Together, Apart, for the Sake of the World

The pandemic required our ministry partners to pivot, yet their witness to the gospel affirms that we are better together even when we need to remain apart.

June 7, 2021 |

Throughout the 2021 Synod Assembly, we heard from our partners in ministry about their work to be the church together. Although the COVID-19 pandemic required all of our ministry partners to pivot, their witness to the gospel certainly affirms that we are better together even when we need to remain apart.

Stephanie Burke, Regional Gift Planner with the ELCA Foundation, was still able to meet with families (via Zoom) to inform, inspire, and invite them to provide endowments and estate planning gifts to benefit congregations as well as the larger church. The Lifeline Fund continued to support our rostered ministers and help relieve the stress of economic challenges due to education debt often faced by them. Portico Benefit Services also offered support to our leaders to help nurture resilience and relieve stress. Portico provides medical visits via text, loan counseling, and online mental health programs. The Home Mission Foundation continued to provide seminary scholarships, funds for ministry, and a professorship at LTSS despite the challenges of a global pandemic.

Both Novus Way (Lutheridge, Lutherock, etc.) and Agape+Kure Beach Ministries were unable to have campers on-site during 2020, but thanks to the generosity of the church together, both organizations held successful fundraising campaigns and are now ready to provide safe faith formation and camping experiences for children, youth, and adults once again. Send your kids and grandkids to camp for s’more fun and faith!

Although it looked different in 2020, the candidacy process to prepare folks for ministry continues. Seminarians went to class online, candidacy meetings were held via Zoom, field education and internships looked quite different than normal and were truly learning experiences, and the call process included meetings and interviews via Zoom. Still, approximately 45 candidates are in the process or were recently called to rostered ministry in the synod.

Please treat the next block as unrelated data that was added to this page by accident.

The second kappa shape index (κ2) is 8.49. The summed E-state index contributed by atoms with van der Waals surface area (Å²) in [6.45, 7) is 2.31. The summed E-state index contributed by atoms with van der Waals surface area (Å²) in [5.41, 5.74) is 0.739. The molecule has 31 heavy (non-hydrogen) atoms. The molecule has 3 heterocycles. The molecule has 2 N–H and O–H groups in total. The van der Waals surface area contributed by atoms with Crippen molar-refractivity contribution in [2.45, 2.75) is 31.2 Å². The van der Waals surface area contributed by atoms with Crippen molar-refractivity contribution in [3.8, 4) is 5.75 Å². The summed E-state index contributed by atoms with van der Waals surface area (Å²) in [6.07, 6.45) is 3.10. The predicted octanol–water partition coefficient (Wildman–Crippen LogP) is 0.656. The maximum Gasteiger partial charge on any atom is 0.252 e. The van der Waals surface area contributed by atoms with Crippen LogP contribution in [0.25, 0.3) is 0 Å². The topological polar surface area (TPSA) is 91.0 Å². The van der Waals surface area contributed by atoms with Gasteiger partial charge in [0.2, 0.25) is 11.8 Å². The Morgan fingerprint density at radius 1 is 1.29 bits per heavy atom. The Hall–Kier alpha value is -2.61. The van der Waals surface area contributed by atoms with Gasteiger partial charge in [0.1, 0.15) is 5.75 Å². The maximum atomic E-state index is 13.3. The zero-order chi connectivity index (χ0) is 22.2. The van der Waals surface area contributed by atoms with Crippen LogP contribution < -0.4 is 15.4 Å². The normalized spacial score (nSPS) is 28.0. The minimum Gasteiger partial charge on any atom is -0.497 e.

Lutheran Services Carolinas continues to provide services for seniors, children, families, refugees, and immigrants and to respond to disasters; however, COVID-19 required extra creativity and commitment from their staff. Despite a year of broken hearts, their spirits were not broken and LSC opened a new group home in Durham for those recovering from Traumatic Brain Injuries, added two new PACE partners, continued building at Trinity Landing in Wilmington, and creatively cared for the seniors and others entrusted to their care.

Like LSC, our Campus Ministries also had to work creatively to care for their students who were not on their campuses. Lenoir Rhyne University and Lutheran Theological Southern Seminary shared stories of resilience during the pandemic and new life due to vaccines, new faculty, and record enrollments on their campuses. As students return to all of these campuses, please remember to reach out to those campus ministry folks and let them know that your students are there so that they can connect with them!

The Crumley Archives, on the campus of LTSS, continued to safely keep our heritage, history, and stories but were able to launch a new website and a new Facebook page during the pandemic while doing their regular work in new and different ways.

Lutheran Men in Mission and Women of the ELCA have also had to do their work in new and different ways during the pandemic, but that didn’t mean their work to equip and empower men and women to do God’s work in the world stopped. They were still able to gather online and send newsletters, support important issues, make masks and quilts (in smaller groups) for Lutheran World Relief, and share the gospel for the sake of the world.

Like LMIM and WELCA, our partner the NC Council of Churches also continued to work with 26 judicatories across 18 denominations and with the legislature in creative ways during the pandemic. However, with 85 years of experience, they were able to advocate through the use of scripture for racial justice and LGBTQIA+ rights while partnering with faith communities and secular and social service agencies.

The stories these partners in ministry shared throughout synod assembly certainly exemplify that despite being apart for more than a year, we are stronger and better when we collaborate, support one another, share the resources God provides, and do God’s work together. We are indeed better together—thanks be to God!


Pebbles Cloninger for the NC Synod


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